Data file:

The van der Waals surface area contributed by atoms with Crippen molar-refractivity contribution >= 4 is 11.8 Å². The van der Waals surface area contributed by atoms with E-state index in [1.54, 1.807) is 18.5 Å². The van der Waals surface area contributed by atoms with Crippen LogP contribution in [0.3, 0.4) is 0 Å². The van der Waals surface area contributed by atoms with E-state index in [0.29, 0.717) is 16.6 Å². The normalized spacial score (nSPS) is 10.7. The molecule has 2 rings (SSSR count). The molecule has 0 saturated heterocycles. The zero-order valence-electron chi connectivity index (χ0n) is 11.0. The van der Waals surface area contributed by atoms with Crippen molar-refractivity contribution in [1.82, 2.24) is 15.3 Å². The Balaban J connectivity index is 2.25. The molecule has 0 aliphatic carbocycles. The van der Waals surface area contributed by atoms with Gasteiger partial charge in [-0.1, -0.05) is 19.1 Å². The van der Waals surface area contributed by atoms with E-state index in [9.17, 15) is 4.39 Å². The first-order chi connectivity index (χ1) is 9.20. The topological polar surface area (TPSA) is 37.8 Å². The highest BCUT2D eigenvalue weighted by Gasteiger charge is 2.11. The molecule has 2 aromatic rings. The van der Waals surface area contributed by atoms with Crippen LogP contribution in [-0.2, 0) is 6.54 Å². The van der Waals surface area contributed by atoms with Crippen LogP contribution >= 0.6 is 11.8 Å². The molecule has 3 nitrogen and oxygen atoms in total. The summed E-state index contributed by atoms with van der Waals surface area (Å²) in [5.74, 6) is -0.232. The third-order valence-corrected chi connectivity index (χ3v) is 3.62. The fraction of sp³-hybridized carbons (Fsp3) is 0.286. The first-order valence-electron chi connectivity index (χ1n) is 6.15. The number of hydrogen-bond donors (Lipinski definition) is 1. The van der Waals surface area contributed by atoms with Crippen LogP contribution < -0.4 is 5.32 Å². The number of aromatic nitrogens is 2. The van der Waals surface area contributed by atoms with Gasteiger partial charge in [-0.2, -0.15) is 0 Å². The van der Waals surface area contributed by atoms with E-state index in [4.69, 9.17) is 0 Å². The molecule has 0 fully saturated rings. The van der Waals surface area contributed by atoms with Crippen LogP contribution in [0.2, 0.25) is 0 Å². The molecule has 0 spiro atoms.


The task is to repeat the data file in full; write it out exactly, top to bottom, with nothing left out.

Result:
The van der Waals surface area contributed by atoms with Crippen molar-refractivity contribution >= 4 is 11.8 Å². The van der Waals surface area contributed by atoms with E-state index in [1.54, 1.807) is 18.5 Å². The van der Waals surface area contributed by atoms with Crippen LogP contribution in [0.3, 0.4) is 0 Å². The van der Waals surface area contributed by atoms with E-state index in [0.29, 0.717) is 16.6 Å². The normalized spacial score (nSPS) is 10.7. The molecule has 2 rings (SSSR count). The molecule has 0 saturated heterocycles. The zero-order valence-electron chi connectivity index (χ0n) is 11.0. The van der Waals surface area contributed by atoms with Crippen molar-refractivity contribution in [1.82, 2.24) is 15.3 Å². The Balaban J connectivity index is 2.25. The molecule has 0 aliphatic carbocycles. The van der Waals surface area contributed by atoms with Gasteiger partial charge in [-0.1, -0.05) is 19.1 Å². The van der Waals surface area contributed by atoms with E-state index in [9.17, 15) is 4.39 Å². The first-order chi connectivity index (χ1) is 9.20. The topological polar surface area (TPSA) is 37.8 Å². The highest BCUT2D eigenvalue weighted by Gasteiger charge is 2.11. The molecule has 2 aromatic rings. The van der Waals surface area contributed by atoms with Crippen LogP contribution in [-0.2, 0) is 6.54 Å². The van der Waals surface area contributed by atoms with Crippen LogP contribution >= 0.6 is 11.8 Å². The molecule has 3 nitrogen and oxygen atoms in total. The summed E-state index contributed by atoms with van der Waals surface area (Å²) in [5.74, 6) is -0.232. The third-order valence-corrected chi connectivity index (χ3v) is 3.62. The fraction of sp³-hybridized carbons (Fsp3) is 0.286. The first-order valence-electron chi connectivity index (χ1n) is 6.15. The number of hydrogen-bond donors (Lipinski definition) is 1. The van der Waals surface area contributed by atoms with Crippen LogP contribution < -0.4 is 5.32 Å². The number of aromatic nitrogens is 2. The van der Waals surface area contributed by atoms with Gasteiger partial charge in [-0.2, -0.15) is 0 Å². The van der Waals surface area contributed by atoms with E-state index in [4.69, 9.17) is 0 Å². The molecule has 0 fully saturated rings. The van der Waals surface area contributed by atoms with Crippen LogP contribution in [0.2, 0.25) is 0 Å². The molecule has 0 spiro atoms.